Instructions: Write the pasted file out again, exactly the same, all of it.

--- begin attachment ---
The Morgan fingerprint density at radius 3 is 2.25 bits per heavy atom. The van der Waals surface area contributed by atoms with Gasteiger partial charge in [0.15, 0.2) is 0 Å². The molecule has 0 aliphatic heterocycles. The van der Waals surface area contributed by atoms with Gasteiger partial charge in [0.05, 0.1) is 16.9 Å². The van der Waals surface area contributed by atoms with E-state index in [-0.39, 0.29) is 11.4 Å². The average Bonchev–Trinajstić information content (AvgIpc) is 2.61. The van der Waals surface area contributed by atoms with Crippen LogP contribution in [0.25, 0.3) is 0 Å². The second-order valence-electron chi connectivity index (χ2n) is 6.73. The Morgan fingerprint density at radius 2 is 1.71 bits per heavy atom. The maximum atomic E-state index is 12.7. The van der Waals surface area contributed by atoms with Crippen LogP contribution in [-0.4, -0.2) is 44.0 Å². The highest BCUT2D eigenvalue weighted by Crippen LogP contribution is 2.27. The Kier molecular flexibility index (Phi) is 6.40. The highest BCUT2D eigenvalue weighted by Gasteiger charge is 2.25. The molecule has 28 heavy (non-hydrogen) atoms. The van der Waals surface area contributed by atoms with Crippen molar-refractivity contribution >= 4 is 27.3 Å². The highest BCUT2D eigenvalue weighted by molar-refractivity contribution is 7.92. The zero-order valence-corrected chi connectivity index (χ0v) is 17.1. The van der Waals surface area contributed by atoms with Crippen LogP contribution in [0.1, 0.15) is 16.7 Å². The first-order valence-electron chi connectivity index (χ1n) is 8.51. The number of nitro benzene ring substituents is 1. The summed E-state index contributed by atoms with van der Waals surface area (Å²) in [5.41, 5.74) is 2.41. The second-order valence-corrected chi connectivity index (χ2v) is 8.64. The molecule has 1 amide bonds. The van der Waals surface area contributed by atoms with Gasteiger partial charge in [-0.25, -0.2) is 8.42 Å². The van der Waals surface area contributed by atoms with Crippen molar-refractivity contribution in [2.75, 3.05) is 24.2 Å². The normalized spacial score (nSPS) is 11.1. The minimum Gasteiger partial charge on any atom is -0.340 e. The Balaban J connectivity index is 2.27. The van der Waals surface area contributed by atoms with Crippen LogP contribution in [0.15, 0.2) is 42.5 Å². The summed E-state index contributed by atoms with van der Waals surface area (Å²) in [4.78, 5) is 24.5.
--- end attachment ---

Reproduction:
The Morgan fingerprint density at radius 3 is 2.25 bits per heavy atom. The van der Waals surface area contributed by atoms with Gasteiger partial charge in [0.15, 0.2) is 0 Å². The molecule has 0 aliphatic heterocycles. The van der Waals surface area contributed by atoms with Gasteiger partial charge in [0.05, 0.1) is 16.9 Å². The van der Waals surface area contributed by atoms with E-state index in [-0.39, 0.29) is 11.4 Å². The average Bonchev–Trinajstić information content (AvgIpc) is 2.61. The van der Waals surface area contributed by atoms with Crippen LogP contribution in [0.25, 0.3) is 0 Å². The second-order valence-electron chi connectivity index (χ2n) is 6.73. The Morgan fingerprint density at radius 2 is 1.71 bits per heavy atom. The maximum atomic E-state index is 12.7. The van der Waals surface area contributed by atoms with Crippen LogP contribution in [-0.4, -0.2) is 44.0 Å². The highest BCUT2D eigenvalue weighted by Crippen LogP contribution is 2.27. The Kier molecular flexibility index (Phi) is 6.40. The highest BCUT2D eigenvalue weighted by Gasteiger charge is 2.25. The molecule has 28 heavy (non-hydrogen) atoms. The van der Waals surface area contributed by atoms with Crippen molar-refractivity contribution >= 4 is 27.3 Å². The highest BCUT2D eigenvalue weighted by molar-refractivity contribution is 7.92. The zero-order valence-corrected chi connectivity index (χ0v) is 17.1. The van der Waals surface area contributed by atoms with Crippen LogP contribution in [0.1, 0.15) is 16.7 Å². The first-order valence-electron chi connectivity index (χ1n) is 8.51. The number of nitro benzene ring substituents is 1. The summed E-state index contributed by atoms with van der Waals surface area (Å²) in [5.41, 5.74) is 2.41. The second-order valence-corrected chi connectivity index (χ2v) is 8.64. The molecule has 1 amide bonds. The van der Waals surface area contributed by atoms with Gasteiger partial charge in [-0.25, -0.2) is 8.42 Å². The van der Waals surface area contributed by atoms with Crippen molar-refractivity contribution in [2.75, 3.05) is 24.2 Å². The normalized spacial score (nSPS) is 11.1. The minimum Gasteiger partial charge on any atom is -0.340 e. The Balaban J connectivity index is 2.27. The van der Waals surface area contributed by atoms with Crippen LogP contribution in [0.15, 0.2) is 42.5 Å². The summed E-state index contributed by atoms with van der Waals surface area (Å²) in [4.78, 5) is 24.5.